Cells are capable of responding to stimuli extremely rapidly, on timescales of seconds or less 
. In some situations, however, cells respond to stimuli only after extended delays of multiple cell cycles. A classic example occurs in the developing mammalian nervous system, where, in the presence of appropriate signaling molecules, precursor cells will proliferate for up to eight cell generations before differentiating into oligodendrocytes 
. Although many aspects of the system remain unclear, oligodendrocyte differentiation is similarly delayed in vivo and in cell culture, suggesting a cell-autonomous “timer” mechanism. Another example is the mid-blastula transition in developing Xenopus embryos, which occurs after 12 cell cycles of proliferation 
. In both cases, the deferral of differentiation enables a period of proliferation preceding commitment to new fates.
In bacteria, non-cell-autonomous strategies for deferring responses are well known. For example, in the marine bioluminescent bacterium Vibrio fischeri
, cells use quorum sensing mechanisms to defer light production until the population reaches a critical density 
. Similarly, Bacillus subtilis
can defer sporulation through cannibalism 
, a response triggered by cell-cell signaling at high cell density, in which one subpopulation of cells lyses another, releasing nutrients that sustain growth.
Although there has been much work on circuit architectures that speed response times 
, fewer studies have addressed cell-autonomous deferral mechanisms. Cell autonomous deferral requires the cell to keep track of the total time or number of division events since the appearance of the stimulus. It has remained unclear whether and how individual bacterial cells can achieve this functionality using genetic circuit components. The key problem is that as the cell grows and divides, its components dilute out. This dilution process sets an effective upper limit to the typical timescale over which the concentration of a protein responds to a step change in its production rate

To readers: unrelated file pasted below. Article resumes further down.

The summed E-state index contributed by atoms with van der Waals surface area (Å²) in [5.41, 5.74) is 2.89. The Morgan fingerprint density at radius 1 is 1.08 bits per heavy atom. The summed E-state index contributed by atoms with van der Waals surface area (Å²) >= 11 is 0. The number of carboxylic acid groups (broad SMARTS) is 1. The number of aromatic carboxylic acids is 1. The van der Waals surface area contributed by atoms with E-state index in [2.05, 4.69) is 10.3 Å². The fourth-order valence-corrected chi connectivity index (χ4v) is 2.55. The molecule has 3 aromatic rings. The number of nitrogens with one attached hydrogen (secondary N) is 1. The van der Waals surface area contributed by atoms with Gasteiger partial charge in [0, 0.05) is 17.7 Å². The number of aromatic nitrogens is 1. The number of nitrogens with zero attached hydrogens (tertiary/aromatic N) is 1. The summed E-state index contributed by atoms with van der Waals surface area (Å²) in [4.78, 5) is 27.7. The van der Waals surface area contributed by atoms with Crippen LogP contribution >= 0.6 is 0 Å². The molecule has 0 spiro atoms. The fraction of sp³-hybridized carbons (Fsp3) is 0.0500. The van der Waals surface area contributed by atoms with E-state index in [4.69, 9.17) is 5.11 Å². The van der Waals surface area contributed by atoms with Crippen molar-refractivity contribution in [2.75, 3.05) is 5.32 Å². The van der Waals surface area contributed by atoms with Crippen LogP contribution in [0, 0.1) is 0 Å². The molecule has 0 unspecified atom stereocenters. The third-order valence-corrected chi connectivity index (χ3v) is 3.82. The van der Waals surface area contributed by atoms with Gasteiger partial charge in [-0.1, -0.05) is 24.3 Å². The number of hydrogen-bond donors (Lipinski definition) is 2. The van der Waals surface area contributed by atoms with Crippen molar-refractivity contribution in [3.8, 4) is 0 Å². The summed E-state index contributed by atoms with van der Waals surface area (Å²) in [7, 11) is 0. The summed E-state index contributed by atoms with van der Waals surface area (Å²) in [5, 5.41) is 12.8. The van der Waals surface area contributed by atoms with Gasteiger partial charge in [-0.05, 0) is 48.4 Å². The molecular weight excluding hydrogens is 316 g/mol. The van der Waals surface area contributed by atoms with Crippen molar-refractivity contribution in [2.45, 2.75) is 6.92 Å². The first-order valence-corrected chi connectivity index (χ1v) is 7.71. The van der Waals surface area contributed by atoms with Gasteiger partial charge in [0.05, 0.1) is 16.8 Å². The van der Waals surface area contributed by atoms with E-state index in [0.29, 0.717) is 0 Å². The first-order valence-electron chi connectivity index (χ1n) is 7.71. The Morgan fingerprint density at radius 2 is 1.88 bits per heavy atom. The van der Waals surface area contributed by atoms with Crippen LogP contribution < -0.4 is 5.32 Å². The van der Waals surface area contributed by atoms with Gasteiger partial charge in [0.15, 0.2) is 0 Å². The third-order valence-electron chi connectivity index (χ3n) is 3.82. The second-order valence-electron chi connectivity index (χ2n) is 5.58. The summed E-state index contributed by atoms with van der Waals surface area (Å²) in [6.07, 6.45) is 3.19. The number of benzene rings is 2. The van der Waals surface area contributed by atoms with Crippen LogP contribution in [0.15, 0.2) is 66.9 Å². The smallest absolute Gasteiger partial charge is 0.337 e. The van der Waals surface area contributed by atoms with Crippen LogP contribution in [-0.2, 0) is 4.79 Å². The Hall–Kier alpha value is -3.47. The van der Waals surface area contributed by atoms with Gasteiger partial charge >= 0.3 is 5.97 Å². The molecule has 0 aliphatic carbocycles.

. For example, a step change in the rate of production of a stable protein causes the concentration of that protein to exponentially approach its new steady-state value with a timescale of one cell cycle 
. Thus, most gene circuits tend to relax to new steady states over timescales close to, or faster than, that of the cell cycle. Alternatively, genetic circuits can give rise to long deferral times in some cells through occasional stochastic switching between metastable states. While such systems can be tuned to generate long mean intervals between switching events, without cascades of multiple states, these mechanisms cannot generate well-defined, unimodal distributions of deferral times across a population 
sporulation provides an ideal model system to address this problem. Sporulation is a canonical microbial stress response behavior, during which cells respond to stress by differentiating into an environmentally resistant spore. Sporulation is a terminal differentiation decision, and its initiation is regulated by a well-characterized genetic circuit whose dynamics can be analyzed in individual cell lineages